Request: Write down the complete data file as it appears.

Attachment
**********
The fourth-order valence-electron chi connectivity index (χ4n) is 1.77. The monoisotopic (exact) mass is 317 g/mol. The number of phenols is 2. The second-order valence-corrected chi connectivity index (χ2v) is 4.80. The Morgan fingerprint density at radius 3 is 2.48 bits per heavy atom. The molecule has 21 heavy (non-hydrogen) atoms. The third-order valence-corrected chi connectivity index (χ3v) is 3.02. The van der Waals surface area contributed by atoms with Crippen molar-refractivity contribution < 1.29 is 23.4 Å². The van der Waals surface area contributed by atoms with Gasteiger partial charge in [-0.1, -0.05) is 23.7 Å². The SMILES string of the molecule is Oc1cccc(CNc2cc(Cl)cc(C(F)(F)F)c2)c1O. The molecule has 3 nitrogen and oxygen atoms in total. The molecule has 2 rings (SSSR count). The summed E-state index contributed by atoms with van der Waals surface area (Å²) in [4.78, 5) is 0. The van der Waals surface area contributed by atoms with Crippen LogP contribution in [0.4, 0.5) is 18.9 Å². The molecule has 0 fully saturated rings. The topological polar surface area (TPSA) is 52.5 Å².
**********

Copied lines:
The fourth-order valence-electron chi connectivity index (χ4n) is 1.77. The monoisotopic (exact) mass is 317 g/mol. The number of phenols is 2. The second-order valence-corrected chi connectivity index (χ2v) is 4.80. The Morgan fingerprint density at radius 3 is 2.48 bits per heavy atom. The molecule has 21 heavy (non-hydrogen) atoms. The third-order valence-corrected chi connectivity index (χ3v) is 3.02. The van der Waals surface area contributed by atoms with Crippen molar-refractivity contribution < 1.29 is 23.4 Å². The van der Waals surface area contributed by atoms with Gasteiger partial charge in [-0.1, -0.05) is 23.7 Å². The SMILES string of the molecule is Oc1cccc(CNc2cc(Cl)cc(C(F)(F)F)c2)c1O. The molecule has 3 nitrogen and oxygen atoms in total. The molecule has 2 rings (SSSR count). The summed E-state index contributed by atoms with van der Waals surface area (Å²) in [4.78, 5) is 0. The van der Waals surface area contributed by atoms with Crippen LogP contribution in [0.4, 0.5) is 18.9 Å². The molecule has 0 fully saturated rings. The topological polar surface area (TPSA) is 52.5 Å².